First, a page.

Cuong Vu: Agogic Logic
AAJ: "Old Heap," by drummer Evan Woodle, seems to have a lot of your DNA in its heavy minimalism; did you have a significant hand in putting that together?
Speak: from left: Andrew Swanson, Luke Bergman, Chris Icasiano, Aaron Otheim, Cuong Vu
CV: In terms of what you hear from the piece, that just comes from how I approached his melody. I'm not sure if his writing process is that influenced by what I do, though probably the only compositions he's done have been in my classes where I have students compose and help them with the compositions. But I can't take credit for that. I don't really know where it's coming from. I have the main melody so the way I play it is going to have a big influence on how it sounds. On the improv that's just what we do. And with Luke and Evan having studied free improvisation with me, I could say that my approach flows through them.
AAJ: Is this a working band? Are you guys gigging much around Seattle?
CV: Outside of New York, and even in New York, I felt with my groups that I couldn't over-saturate; I couldn't play gigs all the time and expect people to come and see us all the time. I would pace the gigs and play every three to six months with my own groups. A working band to me is a band that's touring all over the place, and we're not doing that. I knew that once the record was out that I wasn't going to be able to leave home because of what's going on with the baby and stuff.
So, I don't really want to leave on any extensive tour for a while. I kind of want to work on records and not worry so much about touring, unless the opportunities that pop up are really good. I don't want to feel the dread of having to go through airport security and sit on tiny seat on a plane for hours and hours or sit in a cramped car for hours and hours and show up at some two-bit hotel. This is what touring feels like to me. It's like the thrill of it has gone, and it's going to take something different to get it back. It's got to be a lot better to make me want to hit the road these days. I guess the Pat Metheny Group approach to cushy touring messed me up and turned me into a princess [laughs]. Seriously, it doesn't have to be that good, but it's got to at least make it okay for me to leave my home.
AAJ: You're in a relatively fortunate position where you have a job as a Professor in a university jazz program, but what do you tell your students when getting gigs as a professional jazz musician seems to be so difficult everywhere?
CV: I think young people have to realize that the chances of making a living doing exactly what they want to do are slim. It's going to come down to working their asses off, and even then it might not offer them that. They're going to have to do things they don't want to do. I think I'm an extreme; there are musicians like Stomu or Ted, who will do a wider range of gigs, and they can make it fun, or a great learning experience, and they're happy doing it. But if I'm in some of those contexts I would just be pissed [laughs] and no one would enjoy me in the group anyway. Young people can do that kind of stuff and piece together some money. A lot of people are going to have to teach and play general business functions to make ends meet, and maybe a number of them will have to be baristas for a while.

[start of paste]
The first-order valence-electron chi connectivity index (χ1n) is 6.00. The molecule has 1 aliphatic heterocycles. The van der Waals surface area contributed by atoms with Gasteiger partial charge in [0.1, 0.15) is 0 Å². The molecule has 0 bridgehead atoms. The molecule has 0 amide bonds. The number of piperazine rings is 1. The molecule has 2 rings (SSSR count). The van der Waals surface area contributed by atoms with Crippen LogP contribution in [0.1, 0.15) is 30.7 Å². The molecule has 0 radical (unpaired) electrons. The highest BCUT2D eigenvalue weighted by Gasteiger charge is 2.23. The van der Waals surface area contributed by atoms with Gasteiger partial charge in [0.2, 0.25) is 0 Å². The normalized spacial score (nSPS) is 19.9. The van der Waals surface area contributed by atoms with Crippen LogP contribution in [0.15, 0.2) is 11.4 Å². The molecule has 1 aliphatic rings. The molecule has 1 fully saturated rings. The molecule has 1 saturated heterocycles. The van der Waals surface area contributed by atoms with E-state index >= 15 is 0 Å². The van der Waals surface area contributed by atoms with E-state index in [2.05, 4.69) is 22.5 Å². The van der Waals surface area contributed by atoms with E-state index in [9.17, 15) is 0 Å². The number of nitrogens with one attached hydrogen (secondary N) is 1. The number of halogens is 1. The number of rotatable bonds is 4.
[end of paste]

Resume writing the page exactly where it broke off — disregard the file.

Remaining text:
I had part-time day gigs until a few months before Metheny asked me to join his band. A lot of musicians I know have to work a day gig to make ends meet. That's going to be a part of their reality. But to be uncompromising in putting their music out there and make a living out of it, it's going to come down to getting in the trenches and just working hard. For me, I can't be sleeping on floors or suffer through some twelve-hour train ride with six changes just to get to a gig and play for thirty people. I can't do that anymore. But at their age they should play every gig they can. They should sleep on floors, they should get into a van and they should stink it up...they're at an age where they can do that without suffering and so they should.
Pat Metheny still believes that if you pay your dues, meaning you take care of the music, making it stellar, then you all get into a van and go play for those two people in that coffee shop twelve hundred miles away and then drive twelve hundred miles back and do another gig for two people, at some point things will break and you'll succeed. I'm exaggerating, but that's only to underscore how hard it is and how much dedication, discipline and sacrifice it takes. At that age though, these sacrifices seem small and insignificant. That's what I'm trying to get the students to realize, and understand what they're getting into. If they want it that bad, they can have it if they work their asses off. We chose to play music because we just have to eat, live and play music. We don't do this for the sake of making money. Everybody should know that.